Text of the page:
Figure 1. (A) External photo of extensive LM of the eyelids at presentation. (B) External photo of the eyelids after 5 sessions of ILBI shows partial regression of LM. (C) Intraoperative photos showing the residual fibrotic lesion during excision. Note the minimal bleeding during the procedure. (D) Postoperative photo showing improvement of the thickness and color of the eyelid.


The patient received 5 consecutive ILBIs every 6-8 weeks at variable doses ranging from 3 to 5 mg per injection, which did not exceed 0.5 mg/kg of body weight. The injections were given in the eyelids, orbit, and cheek. She reported post-injection pain and increase in the size of the lesion after the first and second injections. No systemic complications were reported. The upper eyelid lesion showed partial response, and the patient was concerned of disfigurement (Figure 1B). Hence, surgical debulking of the upper eyelid lesion was performed 16 months after the first injection. The surgical debulking was performed with ease in spite of the unclear surgical planes because of minimal bleeding. A pale-colored LM tissue with gritty sensation was noticed during surgical dissection (Figure 1C). The patient had a smooth postoperative course with stable results >3 years of follow-up and satisfactory eyelid cosmetic outcome (Figure 1D).

The excised tissue (Figure 2A) was sent for histopathological evaluation, which revealed residual orbital lymphangioma with focal dense lymphocytic infiltrate adjacent to the lymphangiomatous spaces, occluded blood vessels, and fibrosis. Most of the histological sections showed extensive fibrosis and only few residual narrow vascular spaces lined by endothelial cells highlighted by the expression of staining to the immunohistochemical (IHC) marker for the lymphatic endothelium (podoplanin; Figure 2B-D).


Figure 2. (A) Gross photo showing the excised lesion with fibrotic consistency. (B) Histopathological photo of the residual orbital LM with extensive fibrosis and residual narrow small endothelial-lined vascular spaces (original magnification ´200; hematoxylin and eosin staining). (C) Histopathological image of residual partially occluded orbital LM with focal aggregate of lymphocytes typically seen adjacent to LM spaces (original magnification ´200; hematoxylin and eosin staining). (D) The lymphatic nature of the residual endothelial-lined spaces confirmed by IHC staining as outlined in this image (original magnification ´200, podoplanin).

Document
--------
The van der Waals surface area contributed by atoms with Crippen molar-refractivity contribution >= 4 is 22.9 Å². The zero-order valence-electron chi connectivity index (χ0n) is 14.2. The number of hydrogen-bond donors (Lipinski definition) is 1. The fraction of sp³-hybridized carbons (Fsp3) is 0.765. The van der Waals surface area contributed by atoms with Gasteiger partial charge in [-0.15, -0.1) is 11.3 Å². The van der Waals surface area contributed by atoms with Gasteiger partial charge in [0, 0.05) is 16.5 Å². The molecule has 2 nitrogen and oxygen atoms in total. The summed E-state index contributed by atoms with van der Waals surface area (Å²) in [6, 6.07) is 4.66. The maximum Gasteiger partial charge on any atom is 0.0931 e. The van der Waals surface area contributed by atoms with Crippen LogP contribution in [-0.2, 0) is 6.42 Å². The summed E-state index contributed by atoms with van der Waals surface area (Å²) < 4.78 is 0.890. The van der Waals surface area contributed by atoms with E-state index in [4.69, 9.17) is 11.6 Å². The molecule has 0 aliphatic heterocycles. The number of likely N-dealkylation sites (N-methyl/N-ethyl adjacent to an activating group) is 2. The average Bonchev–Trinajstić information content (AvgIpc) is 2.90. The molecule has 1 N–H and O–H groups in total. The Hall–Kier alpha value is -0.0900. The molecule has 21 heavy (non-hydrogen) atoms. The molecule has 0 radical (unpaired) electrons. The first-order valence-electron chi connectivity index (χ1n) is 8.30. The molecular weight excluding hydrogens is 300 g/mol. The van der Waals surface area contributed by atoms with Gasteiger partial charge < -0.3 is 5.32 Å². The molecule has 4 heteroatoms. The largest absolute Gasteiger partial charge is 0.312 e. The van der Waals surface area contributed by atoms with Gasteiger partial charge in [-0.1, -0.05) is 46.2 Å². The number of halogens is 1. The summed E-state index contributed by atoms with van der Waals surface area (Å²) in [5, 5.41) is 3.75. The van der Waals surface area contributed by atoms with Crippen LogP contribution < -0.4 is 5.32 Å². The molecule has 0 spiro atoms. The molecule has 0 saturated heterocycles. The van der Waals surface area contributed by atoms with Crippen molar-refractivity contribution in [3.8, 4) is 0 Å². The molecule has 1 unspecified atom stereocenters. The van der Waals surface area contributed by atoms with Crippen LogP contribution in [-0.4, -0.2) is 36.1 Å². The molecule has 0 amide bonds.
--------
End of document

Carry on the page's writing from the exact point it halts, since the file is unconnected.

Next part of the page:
Orbital LM is relatively rare representing, 0.3%-4% of all orbital tumors(2). It may be located deeply within the orbit or combined with subcutaneous components(1). Despite being benign, it draws attention because of the pressure effect on the adjacent structures induced by spontaneous or traumatic bleeding, the infiltrative nature with difficult surgical excision, or aesthetic reasons(1). Owing to the high rate of complications after surgical treatment and risk of recurrences, ILBI sclerotherapy was introduced in 1977 as a treatment option for LM(5). Recently, ILBI has become the first line management method for orbital LM after being advocated as a successful treatment for refractory orbital LM(3).